Antiphospholipid antibody syndrome (Daif, 1995; Leker, 1998; Mokri, 1993; Orefice, 1995)
Hematologic abnormalities and malignancies
Iron-deficiency anemia (Scott, 1997; Tugal, 1994)
Pernicious anemia and other megaloblastic anemias (Van Gelder, 1991)
Thrombocythemia and thrombocytosis (Sussman, 1997; Tehindrazanarivelo, 1990)
Abnormal fibrinogen or increased serum fibrinogen (Sussman, 1997)
Leukemia (Guymer, 1993; Saitoh, 2000)
Myeloma (Wasan, 1992)
Protein S deficiency (Daif, 1995)
Activated protein C resistance (Provenzale, 1998)
Antithrombin III deficiency (Daif, 1995; Sussman, 1997)
Anticardiolipin antibodies (Kesler, 2000)
Hemophilia A (factor VIII deficiency) (Jacome, 2001)
Multicentric angiofollicular lymph node hyperplasia (Feigert, 1990)
Paroxysmal nocturnal hemoglobinuria (Hauser, 1996)
Polycythemia (Sussman, 1997)
Chronic respiratory insufficiency and the Pickwickian syndrome (Wolin, 1995)
Sleep apnea (Lee, 2002b)
Chronic renal failure and uremia (Chang, 1992; Guy, 1990; Scott, 1997)
Renal or bone marrow transplantation (Avery, 1991, Katz, 1997; Obeid, 1997; Sheth, 1994)
Infections and inflammatory diseases
HIV infection and AIDS (Gross, 1991; Javeed, 1995; Schwarz, 1995; Travero, 1993)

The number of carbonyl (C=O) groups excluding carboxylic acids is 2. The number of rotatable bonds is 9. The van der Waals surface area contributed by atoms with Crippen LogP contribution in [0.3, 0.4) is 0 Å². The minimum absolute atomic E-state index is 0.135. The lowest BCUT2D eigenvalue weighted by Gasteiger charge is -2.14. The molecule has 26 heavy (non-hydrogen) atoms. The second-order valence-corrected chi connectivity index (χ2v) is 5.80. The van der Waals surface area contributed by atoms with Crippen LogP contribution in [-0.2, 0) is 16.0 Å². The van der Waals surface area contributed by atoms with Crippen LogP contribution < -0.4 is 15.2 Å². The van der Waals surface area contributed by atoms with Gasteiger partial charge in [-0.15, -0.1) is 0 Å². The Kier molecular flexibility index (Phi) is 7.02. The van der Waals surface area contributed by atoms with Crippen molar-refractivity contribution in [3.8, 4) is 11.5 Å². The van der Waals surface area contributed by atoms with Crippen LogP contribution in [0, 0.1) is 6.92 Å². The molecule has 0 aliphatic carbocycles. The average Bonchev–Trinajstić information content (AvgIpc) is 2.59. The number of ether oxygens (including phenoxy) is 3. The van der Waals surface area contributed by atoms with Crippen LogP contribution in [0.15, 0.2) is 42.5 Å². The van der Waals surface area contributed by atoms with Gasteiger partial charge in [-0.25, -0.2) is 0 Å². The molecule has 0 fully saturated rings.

Lyme disease (Kan, 1998; Scott, 1997)
Typhoid fever (Moodley, 1990; Vargas, 1990)
Familial Mediterranean fever (Gokalp, 1992)
Otitis media (Scott, 1997)
Acute purulent sinusitis (Kumar, 1999)
Neurosarcoidosis (Akova, 1993; Pelton, 1999; Redwood, 1990)
Tolosa-Hunt syndrome (Nezu, 1995)
Mucopolysaccharidoses (Sheridan, 1994)
After occipitocervical arthrodesis and immobilization in a halo vest (Daftari, 1995)
Chiari I malformation (Milhorat, 1999)
Guillain-Barre syndrome (Weiss, 1991)
Chronic inflammatory demyelinating polyradiculoneuropathy (CIDP) (Fantin, 1993; Kaufman, 1998; Midroni, 1996)
Multiple sclerosis (Newman, 1994b)
Crohn’s disease (Scott, 1997)
Peripheral nerve sheath tumor of thigh (Hills, 1998)
Familial pseudotumor cerebri (possible autosomal recessive or dominant transmission) (Fujiwara, 1997; Kharode, 1992; Santinelli, 1998)